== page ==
Golf courses[edit | edit source]
The Trump Organization operates many golf courses and resorts in the United States and around the world. According to Golfweek, Trump owns or manages about 18 golf courses. His personal financial disclosure with the Federal Elections Commission stated that his golf and resort revenue for the year 2015 was roughly $382 million, while his three European golf courses had not yet started showing a profit.
In 2006, Trump bought 1,400 acres (570 ha) including the Menie Estate in Balmedie, Aberdeenshire, Scotland and created a golf resort there. Scottish supporters emphasized potential economic benefits, and opponents emphasized potential environmental harm to a Site of Special Scientific Interest (SSSI). A spokesperson for the golf course has said 95% of the SSSI is untouched. A 2011 independent documentary, You've Been Trumped, chronicled the golf resort's construction and struggles. In 2015, an offshore windfarm being built within sight of the golf course prompted a legal challenge by Trump, which was dismissed by the U.K. Supreme Court. In the wake of the 2008 recession, Trump greatly scaled back development of this property, and as of December 2016 Scottish officials were pushing for completion of the far larger development as originally approved.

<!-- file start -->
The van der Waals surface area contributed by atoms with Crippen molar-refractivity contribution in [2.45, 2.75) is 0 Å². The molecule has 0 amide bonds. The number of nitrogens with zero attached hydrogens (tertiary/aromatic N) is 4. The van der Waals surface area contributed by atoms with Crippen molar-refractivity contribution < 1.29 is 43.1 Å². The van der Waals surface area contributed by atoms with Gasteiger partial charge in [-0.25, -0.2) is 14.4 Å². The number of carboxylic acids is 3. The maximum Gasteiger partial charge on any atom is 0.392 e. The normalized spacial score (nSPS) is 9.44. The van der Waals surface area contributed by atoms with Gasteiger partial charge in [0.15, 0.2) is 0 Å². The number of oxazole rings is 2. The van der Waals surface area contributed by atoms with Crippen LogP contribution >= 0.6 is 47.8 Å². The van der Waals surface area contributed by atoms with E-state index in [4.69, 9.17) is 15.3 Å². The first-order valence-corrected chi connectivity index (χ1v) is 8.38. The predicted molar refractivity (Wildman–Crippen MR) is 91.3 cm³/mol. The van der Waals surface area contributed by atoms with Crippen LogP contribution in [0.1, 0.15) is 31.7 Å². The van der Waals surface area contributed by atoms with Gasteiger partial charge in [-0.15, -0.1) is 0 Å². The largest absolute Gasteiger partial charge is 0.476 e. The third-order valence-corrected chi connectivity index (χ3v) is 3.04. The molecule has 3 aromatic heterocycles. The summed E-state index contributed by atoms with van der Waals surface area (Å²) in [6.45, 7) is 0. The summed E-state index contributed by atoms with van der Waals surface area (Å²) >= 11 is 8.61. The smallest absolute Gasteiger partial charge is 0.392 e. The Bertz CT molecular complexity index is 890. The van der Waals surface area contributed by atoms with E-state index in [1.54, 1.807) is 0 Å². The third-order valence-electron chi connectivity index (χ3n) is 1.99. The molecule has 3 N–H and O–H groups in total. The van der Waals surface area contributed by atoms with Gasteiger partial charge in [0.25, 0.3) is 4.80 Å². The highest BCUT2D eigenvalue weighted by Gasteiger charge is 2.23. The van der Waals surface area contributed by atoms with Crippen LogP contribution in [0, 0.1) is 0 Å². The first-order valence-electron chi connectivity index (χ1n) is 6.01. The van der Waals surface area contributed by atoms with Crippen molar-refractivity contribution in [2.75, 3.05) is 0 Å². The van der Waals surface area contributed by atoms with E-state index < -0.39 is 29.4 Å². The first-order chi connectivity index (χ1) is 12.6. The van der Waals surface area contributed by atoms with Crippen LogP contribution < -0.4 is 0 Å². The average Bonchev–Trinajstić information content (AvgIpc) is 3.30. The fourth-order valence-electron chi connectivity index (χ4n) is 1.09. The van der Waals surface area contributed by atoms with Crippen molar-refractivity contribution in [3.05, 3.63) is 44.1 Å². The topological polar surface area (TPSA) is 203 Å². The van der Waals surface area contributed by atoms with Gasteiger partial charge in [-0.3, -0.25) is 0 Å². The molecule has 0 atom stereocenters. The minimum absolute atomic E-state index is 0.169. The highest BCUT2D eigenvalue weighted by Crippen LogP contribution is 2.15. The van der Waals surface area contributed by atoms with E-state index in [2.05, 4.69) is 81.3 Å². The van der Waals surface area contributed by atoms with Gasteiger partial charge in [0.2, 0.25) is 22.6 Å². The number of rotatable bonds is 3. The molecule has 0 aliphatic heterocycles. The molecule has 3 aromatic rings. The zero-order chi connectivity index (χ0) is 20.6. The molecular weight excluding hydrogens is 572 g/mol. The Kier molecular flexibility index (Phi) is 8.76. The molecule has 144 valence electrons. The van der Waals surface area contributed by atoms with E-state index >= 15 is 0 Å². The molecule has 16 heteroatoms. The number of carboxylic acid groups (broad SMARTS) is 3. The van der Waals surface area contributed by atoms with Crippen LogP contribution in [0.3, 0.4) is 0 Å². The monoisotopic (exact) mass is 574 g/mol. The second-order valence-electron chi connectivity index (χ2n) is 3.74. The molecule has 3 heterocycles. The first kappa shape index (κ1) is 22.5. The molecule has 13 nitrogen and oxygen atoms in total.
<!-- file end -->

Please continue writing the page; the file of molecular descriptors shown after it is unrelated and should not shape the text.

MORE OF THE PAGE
In April 2014, Trump purchased the Turnberry hotel and golf resort in Ayrshire, Scotland, which hosted the Open Championship four times between 1977 and 2009. After extensive renovations and a remodeling of the course by golf architect Martin Ebert, Turnberry was re-opened in June 2016.
Hotels outside New York[edit | edit source]
In the late 2000s and early 2010s, The Trump Organization expanded its footprint beyond New York with the co-development and management of hotel towers in Chicago, Las Vegas, Washington D.C., Panama City, Toronto, and Vancouver. There are also Trump-branded buildings in Dubai, Honolulu, Istanbul, Manila, Mumbai and in Indonesia.
Branding and licensing[edit | edit source]
Trump has marketed his name on a large number of building projects that are owned and operated by other people and companies. He has also licensed his name for various commercial products and services. In doing so, he achieved mixed success for himself, his partners, and investors in the projects. In 2011, Forbes' financial experts estimated the value of the Trump brand at $200 million. Trump disputed this valuation, saying his brand was worth about $3 billion.
Legal affairs and bankruptcies[edit | edit source]
As of 2016, Trump and his businesses had been involved in more than 3,500 state and federal legal actions. He or one of his companies was the plaintiff in 1,900 cases and the defendant in 1,450. With Trump or his company as plaintiff, more than half the cases have been against gamblers at his casinos who had failed to pay off their debts. With Trump or his company as a defendant, the most common type of case involved personal injury cases at his hotels. In cases where there was a clear resolution, Trump's side won 451 times and lost 38.